You may view the full report on career outcomes of UBC PhD graduates on
These data represent historical employment information and do not guarantee future employment prospects for graduates of this program. They are for informational purposes only. Data were collected through either alumni surveys or internet research.
Career Options

Many of our doctoral graduates hold prestigious appointments at universities and colleges. They work in major symphony orchestras, opera orchestras, professional chamber ensembles, musical theatre and touring ensembles, early music orchestras, and commercial music fields around the world. Recent alumni perform in the Vancouver Symphony Orchestra, Vancouver Opera Orchestra, Victoria Symphony Orchestra, Toronto Symphony, Montreal Symphony, Calgary Symphony, Edmonton Symphony, Nova Scotia Symphony, Los Angeles Philharmonic, Chicago Symphony Orchestra, Pittsburg Symphony, National Orchestra of Malaysia, and National Arts Center Orchestra of Ottawa.

Enrolment, Duration & Other Stats

These statistics show data for the Doctor of Musical Arts in Orchestral Instrument (DMA). Data are separated for each degree program combination. You may view data for other degree options in the respective program profile.


New Registrations13465
Total Enrolment1819201813

Completion Rates & Times

This program has a graduation rate of 43% based on 14 students admitted between 2011 - 2014. Based on 6 graduating students from the 2011 - 2014 admissions cohort the minimum time to completion is 3.41 years and the maximum time is 7.86 years with an average of 5.64 years of study. All calculations exclude leave times.
Admissions data refer to all UBC Vancouver applications, offers, new registrants for each registration year, May to April, e.g. data for 2022 refers to programs starting in 2022 Summer and 2022 Winter session, i.e. May 1, 2022 to April 30, 2023. Data on total enrolment reflects enrolment in Winter Session Term 1 and are based on snapshots taken on November 1 of each registration year. Program completion data are only provided for datasets comprised of more than 4 individuals. Graduation rates exclude students who transfer out of their programs. Rates and times of completion depend on a number of variables (e.g. curriculum requirements, student funding), some of which may have changed in recent years for some programs.

Research Supervisors


Students in research-based programs usually require a faculty member to function as their thesis supervisor. Please follow the instructions provided by each program whether applicants should contact faculty members.

Instructions regarding thesis supervisor contact for Doctor of Musical Arts in Orchestral Instrument (DMA)
Applicants should browse faculty profiles and indicate in their application who they are interested in working with. No commitment from a supervisor prior to applying is necessary, but contacting faculty members is encouraged.

Applicants should contact the division chair for strings, Prof. Jasper Wood ( the division chair for woodwinds, brass, and percussion, Prof. Robert Taylor (, or the private studio teacher of their choice to discuss any questions about a potential application.

Advice and insights from UBC Faculty on reaching out to supervisors

These videos contain some general advice from faculty across UBC on finding and reaching out to a supervisor. They are not program specific.


Doctoral Citations

A doctoral citation summarizes the nature of the independent research, provides a high-level overview of the study, states the significance of the work and says who will benefit from the findings in clear, non-specialized language, so that members of a lay audience will understand it.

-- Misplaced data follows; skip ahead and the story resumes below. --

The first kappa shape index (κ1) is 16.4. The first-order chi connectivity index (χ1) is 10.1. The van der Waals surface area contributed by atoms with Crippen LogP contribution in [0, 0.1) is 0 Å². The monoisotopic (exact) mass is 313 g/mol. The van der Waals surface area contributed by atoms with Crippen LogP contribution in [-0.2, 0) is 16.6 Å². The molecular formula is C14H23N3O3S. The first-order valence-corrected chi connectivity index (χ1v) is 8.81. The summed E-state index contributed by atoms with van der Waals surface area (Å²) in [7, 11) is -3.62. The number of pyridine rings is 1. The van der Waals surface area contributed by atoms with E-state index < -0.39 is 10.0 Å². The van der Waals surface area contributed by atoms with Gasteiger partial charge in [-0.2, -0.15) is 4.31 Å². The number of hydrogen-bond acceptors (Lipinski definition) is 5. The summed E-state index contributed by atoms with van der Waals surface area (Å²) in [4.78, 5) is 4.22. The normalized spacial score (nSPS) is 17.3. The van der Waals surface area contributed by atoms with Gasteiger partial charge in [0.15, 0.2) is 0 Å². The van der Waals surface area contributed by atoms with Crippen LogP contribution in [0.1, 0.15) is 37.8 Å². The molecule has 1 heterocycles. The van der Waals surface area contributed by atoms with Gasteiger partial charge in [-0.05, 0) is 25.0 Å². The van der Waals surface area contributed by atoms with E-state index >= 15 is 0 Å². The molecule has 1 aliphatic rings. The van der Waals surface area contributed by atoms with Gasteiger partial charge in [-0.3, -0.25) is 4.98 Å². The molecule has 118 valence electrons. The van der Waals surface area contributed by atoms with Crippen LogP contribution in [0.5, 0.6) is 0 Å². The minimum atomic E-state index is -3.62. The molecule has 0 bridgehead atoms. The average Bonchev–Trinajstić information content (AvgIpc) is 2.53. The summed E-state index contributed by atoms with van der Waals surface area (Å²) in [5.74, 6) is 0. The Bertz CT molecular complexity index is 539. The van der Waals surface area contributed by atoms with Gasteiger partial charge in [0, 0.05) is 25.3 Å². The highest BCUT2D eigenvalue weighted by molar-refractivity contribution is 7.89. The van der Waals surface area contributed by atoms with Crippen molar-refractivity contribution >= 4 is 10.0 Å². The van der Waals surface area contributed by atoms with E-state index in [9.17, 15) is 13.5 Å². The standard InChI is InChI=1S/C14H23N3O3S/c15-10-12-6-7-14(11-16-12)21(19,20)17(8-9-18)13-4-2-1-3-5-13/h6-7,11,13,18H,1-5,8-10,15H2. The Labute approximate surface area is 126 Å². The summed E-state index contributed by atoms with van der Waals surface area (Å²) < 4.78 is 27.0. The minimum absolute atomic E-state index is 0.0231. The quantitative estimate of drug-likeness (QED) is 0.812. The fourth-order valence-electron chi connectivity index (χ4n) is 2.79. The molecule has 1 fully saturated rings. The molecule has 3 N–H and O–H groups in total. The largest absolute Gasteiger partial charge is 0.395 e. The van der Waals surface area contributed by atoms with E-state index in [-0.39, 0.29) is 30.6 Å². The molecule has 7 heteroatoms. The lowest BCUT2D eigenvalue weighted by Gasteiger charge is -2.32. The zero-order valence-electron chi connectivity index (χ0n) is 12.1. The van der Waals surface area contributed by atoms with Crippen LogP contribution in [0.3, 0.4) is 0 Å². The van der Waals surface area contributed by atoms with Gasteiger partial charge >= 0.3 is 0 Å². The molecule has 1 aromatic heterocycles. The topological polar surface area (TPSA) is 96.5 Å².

Year Citation
2024 Dr. Moraes examined how to prepare and perform trumpet auditions for professional Canadian orchestras. He interviewed some of the top Canadian trumpet performers and pedagogues on best practices for selected excerpts. His research will assist prospective orchestral musicians with audition preparation.
2023 Dr. Wang studied the value of Chinese art song to Western vocal pedagogy. He introduced a collection of Chinese art song teaching repertoire and created a new Mandarin IPA system to solve the Mandarin pronunciation difficulty in singing. His study will enable Western educators to incorporate Chinese art songs more effectively into their curricula.
2023 Dr. Cooke studied the practice of oboists giving the tuning-A in historical and contemporary orchestras. She found that oboists see tuning as not only a practical tool, but as a musical solo which can inspire other musical works like John Corigliano's Concerto. This research illuminates the history and beauty of an often-overlooked tradition.
2022 Dr. Sullivan explored the use of vocal works as a pedagogical tool for the bass trombone, and to expand the repertoire for the instrument from other periods of music history. In creating a new edition, he demonstrated that including the original text can inform musical decisions, adding to the body of works available to the bass trombone performer.
2020 Dr. Graham examined the pedagogical benefits of learning and performing a musical genre known as complexism - a style that has received much criticism over the years. He presented interviews with well-known performers, analysis of his own experience, and highlighted the benefits the musician will see as a result of an experience with this genre.
2020 Dr. Falta examined Pablo Casals' views on interpretation and cello technique, and defined the extent of his influence on the methods of master cello pedagogues Diran Alexanian and Maurice Eisenberg. Dr. Falta showed how both works reflect Casals' ideas and together form the most significant expression of his teaching legacy.
2019 Dr. Hockley examined performer agency in complexism, a contemporary musical aesthetic. Although complexism is often suggested as leaving the performer no room for interpretation or expression, he developed a new analytical perspective that examines how complexism's distinctive material and conceptual elements engage unique forms of performer agency.
2018 It is essential for the modern violist to be familiar with various methods of creating sound. Dr. Kwok explored extended techniques and demonstrated teaching methods for students of all ages with six commissioned etudes. Her work encourages students to use these techniques to expand their technical and expressive abilities on their instrument.

Further Information


The curriculum covers courses on music research, performance practices, large instrumental ensemble, music performance.